Space Systems

Creating the World’s Most Accurate Space Weather Forecasting System

Prof. Andreas Hein and Dr. Maxime Cordy of the SpaSys research group have launched a partnership with the Luxembourg-based space-tech startup Mission Space to jointly develop Machine Learning (ML) models in the field of space weather. ML models will be trained on the Luxembourg supercomputer MELUXINA, one of the most powerful computing machines in Europe. 

Space weather includes changes in the conditions of the sun, solar wind, magnetosphere, ionosphere, thermosphere and exosphere. It is ranked amongst the most dangerous natural hazards that affect space and ground-based technological systems as well as the health and life of humans. The potential global economic impact of space weather events such as a severe geomagnetic storm are great and could incur losses totalling €38,4 BN per day.  


To address the lack of comprehensive solutions in the field of space weather, researchers at SnT will work with Mission Space to develop unique technology that combines 24/7 space weather monitoring, analytics and sector-specific predictions. The technology aims to increase the forecast accuracy of geomagnetic events and enable timely dissemination of critical information to affected organisations. 


According to Prof. Hein, the team will improve existing methods for space weather forecasting by uniting SnT’s research strength in the areas of space systems engineering and in ML. As he explains, “combining our methods and in-house expertise in an entirely new way promises to help Mission Space undertake more accurate space weather forecasting, with a long-term view of building a space weather research excellence centre in Luxembourg. It’s an exciting project.” This move also simplifies access to relevant weather data for academia researchers, which could help expand space weather research. For Mission Space founders Alex Pospekhov and Alexey Shirobokov, developing space weather monitoring technology will ultimately position Luxembourg as a global hub for space weather research and development.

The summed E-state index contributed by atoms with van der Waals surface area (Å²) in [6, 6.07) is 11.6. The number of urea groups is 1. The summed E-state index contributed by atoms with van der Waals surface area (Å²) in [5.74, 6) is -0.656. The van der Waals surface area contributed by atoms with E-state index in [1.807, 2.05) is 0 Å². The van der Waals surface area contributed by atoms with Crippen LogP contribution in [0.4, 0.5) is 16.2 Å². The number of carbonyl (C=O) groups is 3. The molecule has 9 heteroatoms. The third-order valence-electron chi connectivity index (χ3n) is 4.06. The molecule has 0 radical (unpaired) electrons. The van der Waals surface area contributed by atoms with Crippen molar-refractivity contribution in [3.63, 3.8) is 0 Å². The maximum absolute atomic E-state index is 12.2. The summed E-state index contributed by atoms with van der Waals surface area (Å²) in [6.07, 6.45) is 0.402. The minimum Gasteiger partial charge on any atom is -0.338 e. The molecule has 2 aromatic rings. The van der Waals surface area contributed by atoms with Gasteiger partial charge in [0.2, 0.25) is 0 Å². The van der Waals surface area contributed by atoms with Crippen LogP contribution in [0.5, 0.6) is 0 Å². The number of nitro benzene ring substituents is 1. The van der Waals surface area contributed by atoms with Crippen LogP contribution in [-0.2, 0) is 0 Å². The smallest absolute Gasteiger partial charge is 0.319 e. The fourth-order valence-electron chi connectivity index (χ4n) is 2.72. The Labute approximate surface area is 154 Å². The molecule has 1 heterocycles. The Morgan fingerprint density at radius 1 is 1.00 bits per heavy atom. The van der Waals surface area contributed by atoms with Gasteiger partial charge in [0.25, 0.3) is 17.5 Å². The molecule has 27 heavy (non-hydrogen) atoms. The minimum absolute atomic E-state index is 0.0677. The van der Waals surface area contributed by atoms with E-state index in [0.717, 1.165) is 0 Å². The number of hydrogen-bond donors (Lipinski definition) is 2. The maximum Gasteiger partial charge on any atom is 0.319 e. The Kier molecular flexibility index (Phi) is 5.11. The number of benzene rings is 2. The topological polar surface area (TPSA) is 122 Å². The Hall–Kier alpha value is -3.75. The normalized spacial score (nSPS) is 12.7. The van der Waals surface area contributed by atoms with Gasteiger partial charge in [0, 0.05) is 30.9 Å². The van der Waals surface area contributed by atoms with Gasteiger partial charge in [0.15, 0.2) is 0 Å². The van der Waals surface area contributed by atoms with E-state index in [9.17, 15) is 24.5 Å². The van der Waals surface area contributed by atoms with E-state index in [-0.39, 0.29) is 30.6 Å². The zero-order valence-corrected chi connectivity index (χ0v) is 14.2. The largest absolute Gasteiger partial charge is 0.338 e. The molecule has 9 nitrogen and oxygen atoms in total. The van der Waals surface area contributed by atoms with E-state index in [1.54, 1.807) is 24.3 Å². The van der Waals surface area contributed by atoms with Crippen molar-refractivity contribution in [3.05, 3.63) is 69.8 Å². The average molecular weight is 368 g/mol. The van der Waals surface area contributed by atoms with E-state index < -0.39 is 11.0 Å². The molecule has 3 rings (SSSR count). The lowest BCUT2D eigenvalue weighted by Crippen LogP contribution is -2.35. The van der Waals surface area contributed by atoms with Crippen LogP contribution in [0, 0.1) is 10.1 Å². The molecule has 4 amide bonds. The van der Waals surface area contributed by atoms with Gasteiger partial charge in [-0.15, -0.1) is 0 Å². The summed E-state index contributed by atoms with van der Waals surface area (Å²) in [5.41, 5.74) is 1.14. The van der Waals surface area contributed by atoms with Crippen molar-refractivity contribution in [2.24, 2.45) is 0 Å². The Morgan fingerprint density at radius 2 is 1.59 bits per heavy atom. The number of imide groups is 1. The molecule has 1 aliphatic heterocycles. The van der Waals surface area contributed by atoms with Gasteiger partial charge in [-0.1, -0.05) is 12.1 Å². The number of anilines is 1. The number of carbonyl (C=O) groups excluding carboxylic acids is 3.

The resulting development could have an immediate impact in various arenas across the space industry, with particular relevance for the timing and duration of future space missions. The technology may also improve the responsiveness of electric power grids, pipeline infrastructure, railway systems, global navigation systems, aviation, and emergency management systems, amongst others, during weather events. The enhanced ability to predict the effects of space weather also holds considerable advantages for the financial sector, including for insurance providers and financial risk managers.  


The duration of the project is three years and coincides with the gradual deployment of the Mission Space monitoring constellation, which will be launched in 2024. 


This article was originally published on 22 December 2023. 

Prof. Andreas Hein (standing centre) and SpaSys Researchers